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Diablo 3's Consumer Mistreatment Proves Gaming Needs A Watchdog

A lot of what's transpired over the past month hasn't really been good for consumers, regarding the Diablo III case. Outside of the United States and United Kingdom a couple of consumer advocacy groups are trying to get Blizzard to change their ways, but this whole thing reeks of anti-consumerism all the way around, which proves gaming needs a legit watchdog, and not just for Blizzard.

It's funny because in the upcoming Ubisoft game, Watchdogs, these guys monitor all the ins and outs of people's lives. They can nail bad guys using city infrastructure to their advantage or learn anything about a target with the tap of a few buttons. In real-life, though, we don't need super-spies watching our every move, we just need a watchdog group who can bring consumer concerns within the gaming industry to the public's attention at large. Originally, this would be the gaming media, but there are only a few reliable sources within the medium that consumers can rely on.

A recent editorial over at The Atlantic vouches for a Gamer's Bill of Rights, they jokingly refer to Ralph Koster's website where he also makes up an addendum of fictional player rights. The real issue, though, is that The Atlantic is serious, and their concern funnels from the same place that my concern comes from: Consumers should never have to battle their way into the public eye for fair treatment.

This very issue popped up during the false advertising of Street Fighter X Tekken, as well as the DLC and ending issues of Mass Effect 3, as well as the disc-locked content found in Risen 2: Dark Waters.

I'm also talking about the player-cap limit on the Asia server for Diablo III, where only a specific amount of players are allowed on the server at any single time, thus limiting when a lot of South Korean players are allowed to even log-in and play the game. Essentially, you're paying for a service that you can only access when the company feels it viable for you to access it. This same restriction has spilled over into the way South Korean internet cafes operate, causing them tons of business, revenue and customers. In turn, cafe owners are suing Blizzard.

What's unfortunate is that the only reason legal action was taken was because the shop owners were losing money, but it certainly wasn't because gamers weren't able to play a product they paid for.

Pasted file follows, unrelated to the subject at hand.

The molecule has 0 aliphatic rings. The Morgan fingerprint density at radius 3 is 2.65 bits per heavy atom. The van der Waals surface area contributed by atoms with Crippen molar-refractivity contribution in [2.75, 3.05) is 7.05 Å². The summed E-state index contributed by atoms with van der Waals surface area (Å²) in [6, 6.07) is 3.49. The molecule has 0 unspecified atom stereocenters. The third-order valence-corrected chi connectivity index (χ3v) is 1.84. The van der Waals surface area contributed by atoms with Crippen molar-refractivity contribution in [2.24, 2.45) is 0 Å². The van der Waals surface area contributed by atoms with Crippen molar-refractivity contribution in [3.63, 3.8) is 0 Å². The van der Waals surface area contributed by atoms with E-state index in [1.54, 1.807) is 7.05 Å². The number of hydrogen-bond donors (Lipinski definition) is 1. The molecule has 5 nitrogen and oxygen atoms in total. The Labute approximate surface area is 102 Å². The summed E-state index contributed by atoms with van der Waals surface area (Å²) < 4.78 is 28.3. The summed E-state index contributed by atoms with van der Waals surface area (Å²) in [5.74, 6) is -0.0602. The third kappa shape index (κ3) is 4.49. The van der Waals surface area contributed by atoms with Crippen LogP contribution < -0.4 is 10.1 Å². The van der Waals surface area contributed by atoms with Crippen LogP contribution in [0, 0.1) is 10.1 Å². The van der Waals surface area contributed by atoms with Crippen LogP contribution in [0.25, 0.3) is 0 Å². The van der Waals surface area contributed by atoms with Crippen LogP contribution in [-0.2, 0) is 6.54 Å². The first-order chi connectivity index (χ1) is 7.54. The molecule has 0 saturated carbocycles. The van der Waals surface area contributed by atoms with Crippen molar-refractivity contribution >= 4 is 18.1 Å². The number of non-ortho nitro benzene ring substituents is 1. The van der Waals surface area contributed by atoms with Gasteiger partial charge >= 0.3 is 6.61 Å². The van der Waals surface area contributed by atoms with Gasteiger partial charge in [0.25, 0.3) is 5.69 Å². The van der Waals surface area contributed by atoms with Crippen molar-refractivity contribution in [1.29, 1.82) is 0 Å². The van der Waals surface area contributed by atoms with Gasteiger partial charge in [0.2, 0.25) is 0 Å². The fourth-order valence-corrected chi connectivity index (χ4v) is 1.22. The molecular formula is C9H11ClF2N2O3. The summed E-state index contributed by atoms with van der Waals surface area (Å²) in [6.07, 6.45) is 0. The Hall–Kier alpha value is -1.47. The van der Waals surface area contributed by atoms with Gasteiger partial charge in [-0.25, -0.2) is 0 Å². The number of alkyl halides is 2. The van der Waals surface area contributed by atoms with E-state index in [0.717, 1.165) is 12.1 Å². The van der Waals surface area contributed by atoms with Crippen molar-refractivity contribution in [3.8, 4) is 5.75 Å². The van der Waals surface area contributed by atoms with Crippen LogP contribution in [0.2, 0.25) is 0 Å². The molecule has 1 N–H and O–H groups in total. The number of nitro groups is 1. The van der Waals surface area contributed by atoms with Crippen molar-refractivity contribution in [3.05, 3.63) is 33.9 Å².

In France and Germany the issues are a bit different, their regional consumer watchdog groups, UFC Que Choisir and VZBV, are taking Blizzard around the block for a good legal lashing. The idea is that these groups work to protect consumer interest, and when a consumer buys a product they do so in trust that the product will work as advertised, will function without additional tertiary means and that they are generally safe when using the product as instructed.

In the case of Diablo III, there is no warning on the box that purchasing the game within the first two months makes you eligible for account thievery and that authenticators are required for your protection. There is no statement on the box indicating that not only do you require a good internet connection but that you may or may not be able to play depending on Blizzard's server load. Gamers buy into the product blindly with nary a word from many major review sites indicating that even a month after launch, there are gamers in some regions who simply cannot play the game correctly, even if they do have an internet connection.

The reality is that consumers were taken for a loop. There is no way around that. However, it doesn't mean consumers should have to deal with a problem they didn't ask for. Remember, games are supposed to be about fun and entertainment?

In Korea the Government stepped in to regulate, or rather ban, all virtual item trades for real-money, since bot-farming and gold selling got completely out of hand thanks to the electronic economic surge pilfered through the grey market of Blizzard's ARPG juggernaut.

We don't need all virtual item trades for real-world currency banned in every other country outside of South Korea. We certainly don't need intrusive, totalitarian Government regulation on all forms of electronic entertainment. But it would be nice if we had a watchdog group vigilant enough to keep some sort of standard in place. This way gamers who simply want to play a game they paid for can do so without reverting to terms-breaking measures, such as the cracked offline version of Diablo III, which can result in your BNet account being locked, or trying to grab the attention of the developers by shouting into the void that is the Diablo III forums.

Gamer's Voice looked like a great watchdog alternative for disgruntled consumers, but we haven't heard much from them and they don't seem to carry a lot of political weight behind them, but hopefully we can get more groups sprouting up to defend consumers from a lot of the anti-consumerist measures being tossed around in the gaming industry.

The best gamers can do for now is file a complaint with the Better Business Bureau or contact America's Watchdog in hopes of getting your cries heard.

Will Usher

Staff Writer at CinemaBlend.